I told him his photograph would not appear in the newspaper.
That is why I blacked out the police officer’s face in the above photo, because I gave him my word. I was illustrating a story I wrote about my police department and needed a photo. So instead of just snapping a photo of the front of the building and being done with it, I looked to find an interesting angle. Then he came out.
He was a person. He was moving. He was thus interesting.
I continued shooting and then ran around to the front to get a better angle of him driving away in the police cruiser. As I captured that shot, he saw me.
The cruiser stopped. A pause. He asked me what I was doing.
I was from the paper, I told him.
Did you take my picture?
Well, it was actually of the car, I said. The photo (which isn’t on this blog because I sold it to the paper) didn’t show his face because the glint of the window shield obscured him.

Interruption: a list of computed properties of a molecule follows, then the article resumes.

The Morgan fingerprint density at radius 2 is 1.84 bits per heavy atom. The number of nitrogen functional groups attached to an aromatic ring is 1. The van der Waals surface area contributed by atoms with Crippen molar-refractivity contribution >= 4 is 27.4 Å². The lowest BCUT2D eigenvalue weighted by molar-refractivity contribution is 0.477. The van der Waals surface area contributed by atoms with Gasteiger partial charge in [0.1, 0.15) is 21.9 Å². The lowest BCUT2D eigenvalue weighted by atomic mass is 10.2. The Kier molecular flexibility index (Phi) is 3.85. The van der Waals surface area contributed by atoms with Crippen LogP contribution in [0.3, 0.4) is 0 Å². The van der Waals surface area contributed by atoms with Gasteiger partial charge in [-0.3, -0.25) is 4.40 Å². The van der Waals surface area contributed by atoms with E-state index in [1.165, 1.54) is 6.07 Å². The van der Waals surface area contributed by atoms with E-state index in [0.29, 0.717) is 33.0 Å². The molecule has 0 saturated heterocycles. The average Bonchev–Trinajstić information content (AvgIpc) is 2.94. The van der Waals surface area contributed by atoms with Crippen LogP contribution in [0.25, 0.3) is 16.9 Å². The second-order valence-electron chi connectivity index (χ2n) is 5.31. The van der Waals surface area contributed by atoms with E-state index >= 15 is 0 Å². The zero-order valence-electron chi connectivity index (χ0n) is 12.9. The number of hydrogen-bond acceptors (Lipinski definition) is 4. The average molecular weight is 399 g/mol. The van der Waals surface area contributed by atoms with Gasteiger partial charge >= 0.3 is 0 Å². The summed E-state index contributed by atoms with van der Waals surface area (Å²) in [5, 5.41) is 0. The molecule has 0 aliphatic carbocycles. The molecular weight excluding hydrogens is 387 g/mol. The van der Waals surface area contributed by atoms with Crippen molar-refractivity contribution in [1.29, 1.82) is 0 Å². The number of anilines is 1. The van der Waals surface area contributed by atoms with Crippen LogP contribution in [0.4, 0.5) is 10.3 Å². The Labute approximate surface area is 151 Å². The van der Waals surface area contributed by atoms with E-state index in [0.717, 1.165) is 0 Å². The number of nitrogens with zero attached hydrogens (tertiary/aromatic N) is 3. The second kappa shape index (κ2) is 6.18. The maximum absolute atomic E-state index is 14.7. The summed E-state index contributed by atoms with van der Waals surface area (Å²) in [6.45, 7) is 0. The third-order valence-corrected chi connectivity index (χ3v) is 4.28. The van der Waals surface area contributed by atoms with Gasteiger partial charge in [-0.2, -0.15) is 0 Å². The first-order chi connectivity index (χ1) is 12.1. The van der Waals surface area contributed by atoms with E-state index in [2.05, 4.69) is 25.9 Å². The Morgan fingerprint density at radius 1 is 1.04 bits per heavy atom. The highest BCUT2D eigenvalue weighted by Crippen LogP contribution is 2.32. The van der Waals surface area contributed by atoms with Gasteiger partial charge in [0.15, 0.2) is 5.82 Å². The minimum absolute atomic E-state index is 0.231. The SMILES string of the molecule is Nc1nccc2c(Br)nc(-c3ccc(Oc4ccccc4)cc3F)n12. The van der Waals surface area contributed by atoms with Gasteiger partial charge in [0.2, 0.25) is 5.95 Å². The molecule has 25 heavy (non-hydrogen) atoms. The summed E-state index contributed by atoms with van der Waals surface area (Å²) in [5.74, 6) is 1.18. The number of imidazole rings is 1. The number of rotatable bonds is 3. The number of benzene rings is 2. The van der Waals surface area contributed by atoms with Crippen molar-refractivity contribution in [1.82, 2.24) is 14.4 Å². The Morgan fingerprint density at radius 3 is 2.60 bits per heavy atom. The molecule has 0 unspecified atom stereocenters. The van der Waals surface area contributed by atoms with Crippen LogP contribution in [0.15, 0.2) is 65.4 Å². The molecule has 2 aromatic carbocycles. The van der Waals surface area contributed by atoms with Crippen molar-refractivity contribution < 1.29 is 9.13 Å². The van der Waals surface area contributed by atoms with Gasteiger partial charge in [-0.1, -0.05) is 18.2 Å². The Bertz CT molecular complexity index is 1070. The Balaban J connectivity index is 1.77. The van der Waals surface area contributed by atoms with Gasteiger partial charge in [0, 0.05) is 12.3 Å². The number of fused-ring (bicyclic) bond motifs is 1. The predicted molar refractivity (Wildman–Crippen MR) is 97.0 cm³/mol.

I even showed him the photo. I didn’t have to do that.
He told me he doesn’t want to be in the paper. I told him I could understand that. He drove away.
I was agreeable because he wasn’t the subject of my story and when you are working in a small town, it pays off to make as many friends as you can.
I was also nervous. Being arrested or otherwise in trouble with the police department is not on my to-do list for Christmas break. (see rule #7. It’s melodramatic.)
Looking back, I should have told him that I had a legal right to photograph him, that I wouldn’t use his image because he asked today, but if he was involved with a newsworthy event later, I would not hesitate to shoot.
Overall, it was a minor event–nothing like the major cases that have been in the media. But it still bothered me. I had the right, and he had the badge.